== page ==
Area Forecast Discussion
Issued by NWS Bismarck, ND

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FXUS63 KBIS 271720
AFDBIS

Area Forecast Discussion
National Weather Service Bismarck ND
1220 PM CDT Thu Apr 27 2017

.UPDATE...
Issued at 1219 PM CDT Thu Apr 27 2017

Low clouds across southern ND have moved south for the most part,
with only a few residual clouds around the Hettinger area remaining.
The cumulus field that had developed a few hours ago between
Dickinson and Bismarck has begun to dissipate. We still may see some
scattered cumulus develop this afternoon, but mostly sunny skies
should be the main sky condition most areas. Regarding temperatures,
lowered expected high temperatures in eastern portions of Lamoure
and Dickey counties - where there were 2 to 4 inches of snow
accumulation yesterday. Melting snow there should act to lower
expected highs. Otherwise the forecast for the afternoon is on
track.

UPDATE Issued at 936 AM CDT Thu Apr 27 2017

Only changes this update was to refine cloud cover. Latest
iterations of the short term high res models do not expect low
clouds that are currently across far southern ND to creep northward.
Thus thinking is that some scattered late morning/afternoon cumulus
may develop...bringing a mostly sunny day across most of western and
central ND this afternoon. Minor hourly temperature trends were
adjusted but otherwise forecast on track.

UPDATE Issued at 648 AM CDT Thu Apr 27 2017

Little change with this update other than to further refine the
cloud cover forecast based on the latest trends in stratus from
satellite imagery, which shows clearing pushing south from Rolla
to Harvey, and a fragment of low cloud indeed pushing westward
across southwest ND through the Hettinger and Mott areas. The 11
UTC surface analysis also reveals temperatures of 14 to 16 F in
the Hazen and Glen Ullin areas where light winds and a clear sky
allowed for efficient radiational cooling in our dry air mass.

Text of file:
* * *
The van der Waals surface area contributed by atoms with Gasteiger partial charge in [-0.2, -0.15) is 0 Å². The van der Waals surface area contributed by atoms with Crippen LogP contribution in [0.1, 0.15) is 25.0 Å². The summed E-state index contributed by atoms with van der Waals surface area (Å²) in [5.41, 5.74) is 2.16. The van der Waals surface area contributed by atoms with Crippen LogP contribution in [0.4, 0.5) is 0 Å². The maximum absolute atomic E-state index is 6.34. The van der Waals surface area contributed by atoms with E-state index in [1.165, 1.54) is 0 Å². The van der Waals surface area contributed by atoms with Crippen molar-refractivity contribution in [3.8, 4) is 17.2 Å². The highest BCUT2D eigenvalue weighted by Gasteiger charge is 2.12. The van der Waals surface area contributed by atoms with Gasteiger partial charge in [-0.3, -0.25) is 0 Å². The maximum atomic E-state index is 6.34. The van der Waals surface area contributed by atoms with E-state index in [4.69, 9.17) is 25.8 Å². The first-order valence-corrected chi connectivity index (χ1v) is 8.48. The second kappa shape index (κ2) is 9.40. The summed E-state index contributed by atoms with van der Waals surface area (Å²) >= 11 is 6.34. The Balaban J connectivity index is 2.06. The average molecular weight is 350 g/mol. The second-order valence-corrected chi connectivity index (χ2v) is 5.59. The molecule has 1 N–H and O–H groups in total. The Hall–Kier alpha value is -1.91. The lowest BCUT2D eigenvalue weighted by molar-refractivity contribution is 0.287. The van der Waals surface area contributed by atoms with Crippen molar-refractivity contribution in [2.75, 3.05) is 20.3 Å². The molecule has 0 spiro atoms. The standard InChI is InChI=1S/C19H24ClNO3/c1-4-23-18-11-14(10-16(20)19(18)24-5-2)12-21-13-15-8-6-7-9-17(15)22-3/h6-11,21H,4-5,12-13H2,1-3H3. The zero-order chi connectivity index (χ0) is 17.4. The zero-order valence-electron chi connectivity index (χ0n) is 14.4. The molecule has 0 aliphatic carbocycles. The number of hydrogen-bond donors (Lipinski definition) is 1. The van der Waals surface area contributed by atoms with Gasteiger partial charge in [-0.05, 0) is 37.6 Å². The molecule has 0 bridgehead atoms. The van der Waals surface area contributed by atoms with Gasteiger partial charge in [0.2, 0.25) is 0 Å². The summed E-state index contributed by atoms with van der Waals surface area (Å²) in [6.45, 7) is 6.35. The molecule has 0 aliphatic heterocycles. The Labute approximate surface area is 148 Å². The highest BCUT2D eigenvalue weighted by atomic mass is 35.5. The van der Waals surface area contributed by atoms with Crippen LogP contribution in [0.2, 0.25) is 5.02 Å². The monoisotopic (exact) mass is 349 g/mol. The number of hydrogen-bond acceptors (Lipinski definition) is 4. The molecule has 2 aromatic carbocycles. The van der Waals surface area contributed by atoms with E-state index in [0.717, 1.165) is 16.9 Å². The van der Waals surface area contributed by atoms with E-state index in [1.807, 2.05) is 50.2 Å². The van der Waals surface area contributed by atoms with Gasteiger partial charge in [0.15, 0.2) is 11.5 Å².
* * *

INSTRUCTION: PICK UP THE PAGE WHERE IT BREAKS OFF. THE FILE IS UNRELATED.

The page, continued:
&&

.SHORT TERM...(Today and tonight)
Issued at 459 AM CDT Thu Apr 27 2017

Dry and quiet weather is expected today and tonight.

Synoptically-speaking, broadly cyclonic flow will persist across
the western and central U.S. today and tonight, with the primary
feature of interest an intense upper-level speed maximum denoted
by 300 mb wind speeds of at least 125 kt that will extend from the
Oregon coastline southeastward into the Texas Panhandle by 00 UTC.
The evolution of the jet streak and related subtle reconfiguration
of height fields aloft will result in the slow northeast movement
of the mid- and upper-level low located in northwestern MN early
this morning into central Ontario by late tonight. Locally, this
will yield weak height rises across western and central ND along
with weak warm air advection. The result should be a warmer day
with highs ranging from the lower 40s F in the Rolla and Jamestown
areas to around 50 F in western and south central ND. Note that we
did weight the forecast today slightly toward warmer MOS guidance
from the 00 UTC model cycle in respect to the trends observed in
western ND on Wednesday, and in recognition of the very dry air
mass that will be in place today in support of efficient diabatic
heating given sunshine. The dry air is statistically borne out by
the 00 UTC NAEFS guidance, which reveals that the precipitable
water values that will average near 0.20" are in the lowest 2.5
percent of values observed at this time of the year.